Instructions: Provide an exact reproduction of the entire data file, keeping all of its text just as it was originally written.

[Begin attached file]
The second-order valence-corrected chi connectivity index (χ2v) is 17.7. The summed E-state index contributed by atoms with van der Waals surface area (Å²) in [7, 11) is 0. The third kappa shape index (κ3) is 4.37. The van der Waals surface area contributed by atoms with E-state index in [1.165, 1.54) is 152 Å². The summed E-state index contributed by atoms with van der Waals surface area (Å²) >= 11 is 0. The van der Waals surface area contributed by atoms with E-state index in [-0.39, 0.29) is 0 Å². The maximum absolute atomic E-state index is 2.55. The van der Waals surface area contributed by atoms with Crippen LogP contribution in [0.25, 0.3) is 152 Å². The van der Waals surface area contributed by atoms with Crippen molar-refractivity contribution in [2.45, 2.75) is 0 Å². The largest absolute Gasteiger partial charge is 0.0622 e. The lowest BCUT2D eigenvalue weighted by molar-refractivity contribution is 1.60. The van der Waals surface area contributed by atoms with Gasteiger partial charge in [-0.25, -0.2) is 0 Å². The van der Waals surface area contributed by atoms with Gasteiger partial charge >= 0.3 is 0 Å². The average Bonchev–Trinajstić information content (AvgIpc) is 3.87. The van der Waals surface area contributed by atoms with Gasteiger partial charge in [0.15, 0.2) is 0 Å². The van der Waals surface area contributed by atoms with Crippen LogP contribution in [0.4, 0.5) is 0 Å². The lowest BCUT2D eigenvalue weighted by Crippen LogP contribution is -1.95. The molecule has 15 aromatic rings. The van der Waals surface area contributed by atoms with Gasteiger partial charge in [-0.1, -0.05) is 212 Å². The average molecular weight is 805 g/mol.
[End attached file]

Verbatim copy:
The second-order valence-corrected chi connectivity index (χ2v) is 17.7. The summed E-state index contributed by atoms with van der Waals surface area (Å²) in [7, 11) is 0. The third kappa shape index (κ3) is 4.37. The van der Waals surface area contributed by atoms with E-state index in [1.165, 1.54) is 152 Å². The summed E-state index contributed by atoms with van der Waals surface area (Å²) >= 11 is 0. The van der Waals surface area contributed by atoms with E-state index in [-0.39, 0.29) is 0 Å². The maximum absolute atomic E-state index is 2.55. The van der Waals surface area contributed by atoms with Crippen LogP contribution in [0.25, 0.3) is 152 Å². The van der Waals surface area contributed by atoms with Crippen molar-refractivity contribution in [2.45, 2.75) is 0 Å². The largest absolute Gasteiger partial charge is 0.0622 e. The lowest BCUT2D eigenvalue weighted by molar-refractivity contribution is 1.60. The van der Waals surface area contributed by atoms with Gasteiger partial charge in [-0.25, -0.2) is 0 Å². The van der Waals surface area contributed by atoms with Gasteiger partial charge >= 0.3 is 0 Å². The average Bonchev–Trinajstić information content (AvgIpc) is 3.87. The van der Waals surface area contributed by atoms with Gasteiger partial charge in [0.15, 0.2) is 0 Å². The van der Waals surface area contributed by atoms with Crippen LogP contribution in [0.4, 0.5) is 0 Å². The lowest BCUT2D eigenvalue weighted by Crippen LogP contribution is -1.95. The molecule has 15 aromatic rings. The van der Waals surface area contributed by atoms with Gasteiger partial charge in [-0.1, -0.05) is 212 Å². The average molecular weight is 805 g/mol.